• Letting your teen know they do not have to feel shame about this but it is important to get some help and get to the root
  • Letting your teen know you are there for them and want to help
  • Asking your teen about the behaviour
  • Asking your teen about what’s going on, their feelings, things they are struggling with, etc.

After that, come up with a plan (with your teen) to help them stay safe and reduce the risk of self-harm. Consider using the TTURN acronym to help TTURN things around. 

Photo by Glenn Carstens-Peters on Unsplash

T – Tell a trusted adult 
(get your teen to name 3+ adults they can talk to if they have the urge to self-harm, e.g. parent, teacher, coach, relative, etc.)
T – Tag your triggers 
(ask about things, people, situations, and emotions that increase the urge to self-harm)
U – Up your self-care 
(get your teen to collab on a list of things they enjoy doing or people that bring them comfort, e.g. reading, listening to music, going for tea, hugs, doing their hair, exercising, hanging out with friends, etc.)
R – Replacement behaviours 
(understanding why your teen is using self-harming behaviours will help you come up with alternative behaviours that have less risky consequences. For example, if it is about numbing pain which releases endorphins, look at some behaviours that release endorphins such as, exercising, punching a pillow, eating dark chocolate, laughing, etc.)
N – Negotiating Harm Reduction 
(come up with ways to reduce the risk such as making sharp objects less accessible, having them pain or draw on the body parts instead of injuring, using rubber bands or ice instead of sharp objects, etc.)

Photo by mentatdgt on Pexels

Third, consider working with a therapist for additional support. The root cause of self-harming behaviours may be related to managing feelings such as anxiety, fear, stress, anger, depression etc. It may also be related to larger mental health concerns or a lack of coping tools and strategies. A therapist can work alongside your teen (and your family as needed) to help them develop other strategies and offer them a safe place to express their thoughts and emotions.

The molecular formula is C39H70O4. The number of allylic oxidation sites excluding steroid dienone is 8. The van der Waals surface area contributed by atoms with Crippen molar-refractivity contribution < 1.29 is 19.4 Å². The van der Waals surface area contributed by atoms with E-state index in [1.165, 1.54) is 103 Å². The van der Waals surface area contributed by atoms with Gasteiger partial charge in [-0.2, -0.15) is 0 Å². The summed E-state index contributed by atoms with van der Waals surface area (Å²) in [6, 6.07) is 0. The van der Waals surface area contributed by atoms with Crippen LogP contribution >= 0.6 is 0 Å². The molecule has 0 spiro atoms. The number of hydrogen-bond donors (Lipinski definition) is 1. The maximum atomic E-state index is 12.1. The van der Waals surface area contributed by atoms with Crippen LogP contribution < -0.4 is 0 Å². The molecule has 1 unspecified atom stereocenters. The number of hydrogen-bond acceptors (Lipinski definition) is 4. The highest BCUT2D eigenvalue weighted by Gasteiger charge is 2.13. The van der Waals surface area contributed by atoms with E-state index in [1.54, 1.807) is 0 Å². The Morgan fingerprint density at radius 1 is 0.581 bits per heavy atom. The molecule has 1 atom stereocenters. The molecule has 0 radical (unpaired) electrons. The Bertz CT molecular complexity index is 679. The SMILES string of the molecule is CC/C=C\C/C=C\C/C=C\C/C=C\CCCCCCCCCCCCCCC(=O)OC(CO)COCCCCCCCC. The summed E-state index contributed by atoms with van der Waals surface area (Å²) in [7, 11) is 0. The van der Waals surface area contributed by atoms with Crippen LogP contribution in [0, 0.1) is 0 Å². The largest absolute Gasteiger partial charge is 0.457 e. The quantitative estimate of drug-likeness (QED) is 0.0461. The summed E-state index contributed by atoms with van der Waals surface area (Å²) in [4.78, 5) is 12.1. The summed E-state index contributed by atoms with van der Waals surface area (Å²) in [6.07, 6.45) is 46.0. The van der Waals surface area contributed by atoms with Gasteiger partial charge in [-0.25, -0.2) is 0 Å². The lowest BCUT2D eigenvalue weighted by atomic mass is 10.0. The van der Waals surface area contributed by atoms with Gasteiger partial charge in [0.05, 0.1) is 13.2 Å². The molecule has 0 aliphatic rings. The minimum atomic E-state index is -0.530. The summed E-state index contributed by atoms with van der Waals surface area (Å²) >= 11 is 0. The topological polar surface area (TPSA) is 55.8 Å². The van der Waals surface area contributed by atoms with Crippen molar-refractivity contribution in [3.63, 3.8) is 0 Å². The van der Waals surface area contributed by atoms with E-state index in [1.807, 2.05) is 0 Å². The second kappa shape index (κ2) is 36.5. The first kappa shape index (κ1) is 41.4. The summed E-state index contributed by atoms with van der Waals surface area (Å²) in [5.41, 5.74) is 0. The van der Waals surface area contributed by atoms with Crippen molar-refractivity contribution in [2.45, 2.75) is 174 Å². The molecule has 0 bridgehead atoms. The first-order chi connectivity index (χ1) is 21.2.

As a therapist myself, I can support you and your teen with creative sessions in person, via video, or walk and talk appointments. I use hands-on methods to support your teen to communicate through their self-harm. You can book a free consultation with me here.


portrait of Chantal outside in a fieldChantal Côté (she/her) is a psychologist and teen life coach living in Calgary, Alberta. After over a decade in non-profit and community mental health, Chantal started Pyramid Psychology, a practice dedicated to supporting teens – a population she is constantly amazed by. Chantal is on a mission to help 100,000 teen girls (and their parents) build bulletproof mindsets so they can weather the ups and downs of life. As part of this goal, Chantal has had the privilege of speaking at various events – virtual and live – to support teens and parents.

Outside of this passion, Chantal is often in nature, writing poetry, playing ball hockey and hanging out with her loved ones.

Each week, Chantal writes a blog article in response to issues she hears from the parents and teens she connects with. If you have something you’d like to read more on – email ideas and questions to info@pyramidpsychology.com or DM us via Instagram or Facebook.